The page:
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Re: RFC: explicit empty right-hand side of a rule

From: Akim Demaille
Subject: Re: RFC: explicit empty right-hand side of a rule
Date: Mon, 4 Feb 2013 09:28:45 +0100

Hi Joel,

Le 3 févr. 2013 à 17:50, Joel E. Denny <address@hidden> a écrit :

> On Sun, 3 Feb 2013, Akim Demaille wrote:
>> […] That was also a motivation for '$'.
> I understand how that looks tempting at first.  However, to summarize what 
> I believe we're now agreeing upon….

I agree we agree :)

> In a grammar file, 
> keywords/declarations always start with % (and grammar symbol names never 
> start with $), so we should have %empty.  In the parser tables, $ is used 
> for special grammar symbols, and %empty is a declaration indicating a lack 
> of grammar symbols.


>> I was planning to introduce a new warning category, -Wempty,
>> disabled by default.
> Maybe -Wempty-rule or -Wempty-rhs in case there's some other empty concept 
> one day?

I'd like to avoid abbreviations, which rules out rhs (ironically :).
I'd like to avoid unofficial vocabulary, and I was not aware "empty
rule" was admissible.  But a quick survey of the Internet (FWIW…)
seems to legitimate "empty rule" (Bison's documentation being one of
the places where it's already used).  So ok for -Wempty-rule!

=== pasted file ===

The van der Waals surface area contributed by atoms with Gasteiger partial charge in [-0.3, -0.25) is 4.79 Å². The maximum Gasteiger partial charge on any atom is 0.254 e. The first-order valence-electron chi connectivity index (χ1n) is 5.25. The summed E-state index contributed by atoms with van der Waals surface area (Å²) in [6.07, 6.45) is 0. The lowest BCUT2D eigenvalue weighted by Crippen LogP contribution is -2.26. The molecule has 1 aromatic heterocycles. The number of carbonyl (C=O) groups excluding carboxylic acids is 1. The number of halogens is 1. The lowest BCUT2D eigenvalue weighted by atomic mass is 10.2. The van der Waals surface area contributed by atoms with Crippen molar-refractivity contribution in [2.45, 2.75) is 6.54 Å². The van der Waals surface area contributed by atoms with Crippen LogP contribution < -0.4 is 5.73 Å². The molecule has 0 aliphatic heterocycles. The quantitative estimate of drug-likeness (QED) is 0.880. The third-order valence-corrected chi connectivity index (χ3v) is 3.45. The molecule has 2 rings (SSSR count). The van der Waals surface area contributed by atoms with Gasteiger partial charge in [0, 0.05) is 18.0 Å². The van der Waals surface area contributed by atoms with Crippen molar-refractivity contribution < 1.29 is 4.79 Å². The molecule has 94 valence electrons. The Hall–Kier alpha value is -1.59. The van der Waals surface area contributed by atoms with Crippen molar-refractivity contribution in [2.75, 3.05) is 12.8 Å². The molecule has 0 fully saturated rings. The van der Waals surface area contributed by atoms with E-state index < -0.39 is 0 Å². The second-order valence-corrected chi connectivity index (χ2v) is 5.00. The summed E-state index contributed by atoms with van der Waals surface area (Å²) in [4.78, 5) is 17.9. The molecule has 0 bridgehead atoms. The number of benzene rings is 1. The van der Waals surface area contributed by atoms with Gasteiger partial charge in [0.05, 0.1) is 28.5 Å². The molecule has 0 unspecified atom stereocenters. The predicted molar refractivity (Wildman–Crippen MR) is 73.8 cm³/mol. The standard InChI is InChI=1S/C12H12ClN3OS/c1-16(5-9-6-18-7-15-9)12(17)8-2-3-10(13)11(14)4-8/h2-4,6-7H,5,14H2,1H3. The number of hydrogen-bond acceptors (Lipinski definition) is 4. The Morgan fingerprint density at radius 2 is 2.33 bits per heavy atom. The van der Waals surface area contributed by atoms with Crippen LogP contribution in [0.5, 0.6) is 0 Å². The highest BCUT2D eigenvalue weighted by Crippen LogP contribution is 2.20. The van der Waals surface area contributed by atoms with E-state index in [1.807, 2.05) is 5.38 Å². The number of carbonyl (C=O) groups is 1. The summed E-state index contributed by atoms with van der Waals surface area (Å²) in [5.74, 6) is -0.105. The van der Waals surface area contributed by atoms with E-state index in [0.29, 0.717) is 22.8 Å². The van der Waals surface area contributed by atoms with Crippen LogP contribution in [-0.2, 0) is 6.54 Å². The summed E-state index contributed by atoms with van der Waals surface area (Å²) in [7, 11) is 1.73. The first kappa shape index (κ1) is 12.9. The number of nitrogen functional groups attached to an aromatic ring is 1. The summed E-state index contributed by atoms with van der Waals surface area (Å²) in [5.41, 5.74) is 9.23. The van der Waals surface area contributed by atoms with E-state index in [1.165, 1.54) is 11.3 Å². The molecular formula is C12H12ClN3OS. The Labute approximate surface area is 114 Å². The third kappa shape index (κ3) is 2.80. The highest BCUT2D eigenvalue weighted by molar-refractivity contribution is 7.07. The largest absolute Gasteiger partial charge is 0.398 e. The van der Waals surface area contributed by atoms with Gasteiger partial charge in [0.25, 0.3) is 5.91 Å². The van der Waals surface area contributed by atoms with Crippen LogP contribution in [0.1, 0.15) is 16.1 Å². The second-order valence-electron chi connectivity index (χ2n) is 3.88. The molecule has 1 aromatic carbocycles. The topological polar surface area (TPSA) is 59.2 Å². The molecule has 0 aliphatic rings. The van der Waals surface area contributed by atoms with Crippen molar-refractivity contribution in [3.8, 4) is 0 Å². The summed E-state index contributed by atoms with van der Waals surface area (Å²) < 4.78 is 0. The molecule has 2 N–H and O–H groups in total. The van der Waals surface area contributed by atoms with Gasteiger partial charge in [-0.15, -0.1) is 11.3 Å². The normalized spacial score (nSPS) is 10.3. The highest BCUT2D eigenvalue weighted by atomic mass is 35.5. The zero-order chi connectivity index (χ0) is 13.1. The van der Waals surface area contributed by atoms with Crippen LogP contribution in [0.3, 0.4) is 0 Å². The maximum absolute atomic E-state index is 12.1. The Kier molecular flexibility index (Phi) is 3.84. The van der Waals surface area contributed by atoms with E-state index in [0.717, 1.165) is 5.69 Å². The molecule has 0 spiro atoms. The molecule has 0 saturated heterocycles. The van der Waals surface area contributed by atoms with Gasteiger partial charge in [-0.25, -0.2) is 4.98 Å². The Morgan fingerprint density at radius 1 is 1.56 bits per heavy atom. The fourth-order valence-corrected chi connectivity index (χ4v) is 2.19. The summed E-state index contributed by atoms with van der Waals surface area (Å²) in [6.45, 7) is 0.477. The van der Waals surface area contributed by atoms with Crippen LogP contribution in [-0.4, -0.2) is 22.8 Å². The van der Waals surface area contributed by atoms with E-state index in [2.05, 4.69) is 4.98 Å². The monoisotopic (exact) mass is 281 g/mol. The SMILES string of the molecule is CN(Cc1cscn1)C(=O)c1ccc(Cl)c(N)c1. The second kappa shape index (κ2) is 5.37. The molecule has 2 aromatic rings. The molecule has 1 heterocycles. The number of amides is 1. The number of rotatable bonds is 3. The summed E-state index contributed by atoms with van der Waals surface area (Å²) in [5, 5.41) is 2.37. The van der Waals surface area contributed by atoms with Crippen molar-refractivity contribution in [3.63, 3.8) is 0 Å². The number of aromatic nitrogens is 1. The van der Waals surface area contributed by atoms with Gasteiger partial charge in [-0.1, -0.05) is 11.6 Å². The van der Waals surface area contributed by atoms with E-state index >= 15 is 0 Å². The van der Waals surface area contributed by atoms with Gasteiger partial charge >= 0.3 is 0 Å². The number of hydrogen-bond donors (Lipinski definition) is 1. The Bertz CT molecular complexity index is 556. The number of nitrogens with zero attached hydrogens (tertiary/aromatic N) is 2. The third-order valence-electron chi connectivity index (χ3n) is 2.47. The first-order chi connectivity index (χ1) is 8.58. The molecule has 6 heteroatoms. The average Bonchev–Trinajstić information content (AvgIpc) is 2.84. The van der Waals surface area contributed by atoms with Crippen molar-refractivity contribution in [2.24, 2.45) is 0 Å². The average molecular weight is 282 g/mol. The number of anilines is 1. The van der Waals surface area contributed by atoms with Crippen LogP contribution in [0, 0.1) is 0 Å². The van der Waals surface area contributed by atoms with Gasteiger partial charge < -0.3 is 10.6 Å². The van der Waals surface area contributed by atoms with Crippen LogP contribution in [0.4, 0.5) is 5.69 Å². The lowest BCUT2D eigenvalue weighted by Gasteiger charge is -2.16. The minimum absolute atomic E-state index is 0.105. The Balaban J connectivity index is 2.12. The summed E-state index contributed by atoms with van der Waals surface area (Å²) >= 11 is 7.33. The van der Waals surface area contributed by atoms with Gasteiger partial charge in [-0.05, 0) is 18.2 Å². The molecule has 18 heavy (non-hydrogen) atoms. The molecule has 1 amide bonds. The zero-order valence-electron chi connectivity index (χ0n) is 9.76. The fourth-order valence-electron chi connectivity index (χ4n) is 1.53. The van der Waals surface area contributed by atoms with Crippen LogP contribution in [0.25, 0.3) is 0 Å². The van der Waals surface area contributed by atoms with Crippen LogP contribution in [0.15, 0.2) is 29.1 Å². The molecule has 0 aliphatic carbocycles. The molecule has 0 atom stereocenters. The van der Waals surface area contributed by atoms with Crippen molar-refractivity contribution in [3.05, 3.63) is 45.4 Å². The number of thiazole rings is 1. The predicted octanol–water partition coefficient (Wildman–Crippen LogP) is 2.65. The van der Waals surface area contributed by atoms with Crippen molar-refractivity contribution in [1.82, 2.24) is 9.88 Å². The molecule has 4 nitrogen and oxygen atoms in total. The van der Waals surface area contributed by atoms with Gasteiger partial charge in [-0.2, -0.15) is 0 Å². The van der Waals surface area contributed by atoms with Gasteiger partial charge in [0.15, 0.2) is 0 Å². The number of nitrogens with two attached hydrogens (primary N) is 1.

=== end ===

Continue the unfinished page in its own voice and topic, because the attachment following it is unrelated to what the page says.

I feel that using %empty should be all or nothing, so any occurrence
or %empty should enable -Wempty-rule, right?

>> Maybe for thet first release -Wall should not imply -Wempty,
>> to get some feedback first.
> Leaving it off by default does seem right.  Does Bison currently enable 
> all (in the English sense of "all") warnings by default?

Bison's -Wall is really "all", i.e., what clang calls -Weverything.
Currently, the warnings (and whether they are enabled by default) are:

> Warning categories include:
>   `midrule-values'    unset or unused midrule values
>   `yacc'              incompatibilities with POSIX Yacc
>   `conflicts-sr'      S/R conflicts (enabled by default)
>   `conflicts-rr'      R/R conflicts (enabled by default)
>   `deprecated'        obsolete constructs
>   `precedence'        useless precedence and associativity
>   `other'             all other warnings (enabled by default)
>   `all'               all the warnings
>   `no-CATEGORY'       turn off warnings in CATEGORY
>   `none'              turn off all the warnings
>   `error[=CATEGORY]'  treat warnings as errors

>> clang features -Weverything which really enables every possible warning, 
>> contrary to -Wall which enables, err, many warnings (as gcc does).
> Also, in gcc and clang, -Wall does not include the default warnings.  
> It's a separate category.  Quite a misnomer.  Maybe we should just not 
> have a -Wall.

We already have one.  I have tried to model Bison's diagnostic interface
to the one of gcc/clang.  In this regard, it would be weird not to support
-Wall, which is fairly traditional.

>  -Weverything and -Wno-everything seems sufficient.  
> -Wdefault and -Wno-default are enough for computing the complement.

You lost me :)

>> If people really adopt [%$]empty and use it where appropriate, then
>> in an example such as
>> e: %empty { $$ = …; }
>>   e 'e'  { $$ = …; }
>> it is better to not accept %empty, as it would help to catch a clearly
>> missing "|".  It does seem clear that %empty should be only for
>> regular rules.
> I think that's a great argument.  It shows how allowing %empty before a 
> mid-rule action works against what, in my opinion, is the practical 
> advantage of %empty: catching mistakes with |.


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